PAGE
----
API Testing overview | David Tzemach

Updated: Jan 23

An API (Application Programming Interface) is an interface between external software applications or between different layers of the same application. When creating an application API, we determine how other systems will interact, communicate and share data with our system.


What is API testing?

API testing is a testing approach used to validate that APIs and the integration they provide work correctly. The main activity of this approach is to validate the API response or output based on varying test conditions. The API output can refer to another API, different data types, and status.


What tests should be performed on APIs

  • Test that the API does not have scenarios where it fails to return any response.

  • Test that the API can be integrated with a corresponding system.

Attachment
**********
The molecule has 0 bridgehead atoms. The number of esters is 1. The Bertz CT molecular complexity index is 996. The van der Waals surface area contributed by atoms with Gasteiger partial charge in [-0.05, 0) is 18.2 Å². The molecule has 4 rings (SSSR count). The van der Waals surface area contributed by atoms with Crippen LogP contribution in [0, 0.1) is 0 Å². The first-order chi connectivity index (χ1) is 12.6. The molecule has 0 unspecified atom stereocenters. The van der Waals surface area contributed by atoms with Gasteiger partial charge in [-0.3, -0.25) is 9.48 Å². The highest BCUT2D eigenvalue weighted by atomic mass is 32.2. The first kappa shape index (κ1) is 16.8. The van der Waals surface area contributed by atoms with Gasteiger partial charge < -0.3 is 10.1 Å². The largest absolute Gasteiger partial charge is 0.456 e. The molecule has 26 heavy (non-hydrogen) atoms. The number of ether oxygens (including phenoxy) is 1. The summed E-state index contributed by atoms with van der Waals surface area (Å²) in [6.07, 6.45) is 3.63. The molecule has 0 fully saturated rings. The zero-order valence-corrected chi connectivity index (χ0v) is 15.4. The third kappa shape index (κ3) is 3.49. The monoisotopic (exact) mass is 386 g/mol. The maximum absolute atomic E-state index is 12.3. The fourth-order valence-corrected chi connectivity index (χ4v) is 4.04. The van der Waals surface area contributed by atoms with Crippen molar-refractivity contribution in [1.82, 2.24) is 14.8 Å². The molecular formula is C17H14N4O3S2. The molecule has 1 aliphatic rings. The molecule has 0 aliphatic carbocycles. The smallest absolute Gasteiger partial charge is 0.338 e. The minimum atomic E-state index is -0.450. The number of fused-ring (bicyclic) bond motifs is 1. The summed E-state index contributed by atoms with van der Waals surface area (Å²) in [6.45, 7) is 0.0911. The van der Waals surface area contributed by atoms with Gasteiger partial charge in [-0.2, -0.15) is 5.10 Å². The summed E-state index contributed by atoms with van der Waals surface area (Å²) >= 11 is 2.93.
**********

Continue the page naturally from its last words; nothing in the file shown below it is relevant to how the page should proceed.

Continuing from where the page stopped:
• Test that the API can be integrated with a corresponding API.

  • Test the API outcome based on different input conditions.

  • Test how easy it is to implement and use the API.

  • Test different performance aspects of the API.

  • Test that the API can handle negative inputs.

  • Test that the API can process many inputs.

  • Test different security aspects of the API.

What types of bugs can API testing help find?

  • Security breaches in the API that others can use to attack the system.

  • Errors and failures that are not handled gracefully.

  • Unused code, duplicate functionality, or unused flags.

  • Functional bug related to the API functions.

  • Performance-related bugs.


What are the challenges of API testing?

  • Testing is limited to specific functions, and there is no view of the complete picture.

  • There are difficulties in testing the API output of some systems.

  • The tester can use no user interface to simplify the tests.

  • API testing can be too complex for some testers.

  • The tester needs to verify the exception handling of specific methods.



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